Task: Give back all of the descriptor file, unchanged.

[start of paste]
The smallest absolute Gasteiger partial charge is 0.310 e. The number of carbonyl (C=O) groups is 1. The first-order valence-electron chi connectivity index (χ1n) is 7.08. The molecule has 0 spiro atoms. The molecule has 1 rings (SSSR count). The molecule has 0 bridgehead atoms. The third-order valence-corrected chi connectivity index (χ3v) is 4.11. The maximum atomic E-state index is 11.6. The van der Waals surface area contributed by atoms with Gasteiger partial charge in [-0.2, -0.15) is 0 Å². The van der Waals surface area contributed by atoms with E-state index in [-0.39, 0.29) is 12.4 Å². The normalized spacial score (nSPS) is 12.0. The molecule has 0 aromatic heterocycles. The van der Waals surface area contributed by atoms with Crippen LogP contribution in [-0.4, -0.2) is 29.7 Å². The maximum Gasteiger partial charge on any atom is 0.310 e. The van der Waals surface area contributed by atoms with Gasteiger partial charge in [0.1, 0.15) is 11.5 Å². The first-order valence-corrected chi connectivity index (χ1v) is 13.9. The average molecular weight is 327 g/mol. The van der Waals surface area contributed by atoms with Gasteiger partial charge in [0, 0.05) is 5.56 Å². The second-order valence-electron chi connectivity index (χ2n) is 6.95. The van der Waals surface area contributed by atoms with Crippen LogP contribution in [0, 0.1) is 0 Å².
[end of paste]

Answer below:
The smallest absolute Gasteiger partial charge is 0.310 e. The number of carbonyl (C=O) groups is 1. The first-order valence-electron chi connectivity index (χ1n) is 7.08. The molecule has 0 spiro atoms. The molecule has 1 rings (SSSR count). The molecule has 0 bridgehead atoms. The third-order valence-corrected chi connectivity index (χ3v) is 4.11. The maximum atomic E-state index is 11.6. The van der Waals surface area contributed by atoms with Gasteiger partial charge in [-0.2, -0.15) is 0 Å². The van der Waals surface area contributed by atoms with E-state index in [-0.39, 0.29) is 12.4 Å². The normalized spacial score (nSPS) is 12.0. The molecule has 0 aromatic heterocycles. The van der Waals surface area contributed by atoms with Crippen LogP contribution in [-0.4, -0.2) is 29.7 Å². The maximum Gasteiger partial charge on any atom is 0.310 e. The van der Waals surface area contributed by atoms with Gasteiger partial charge in [0.1, 0.15) is 11.5 Å². The first-order valence-corrected chi connectivity index (χ1v) is 13.9. The average molecular weight is 327 g/mol. The van der Waals surface area contributed by atoms with Gasteiger partial charge in [0, 0.05) is 5.56 Å². The second-order valence-electron chi connectivity index (χ2n) is 6.95. The van der Waals surface area contributed by atoms with Crippen LogP contribution in [0, 0.1) is 0 Å².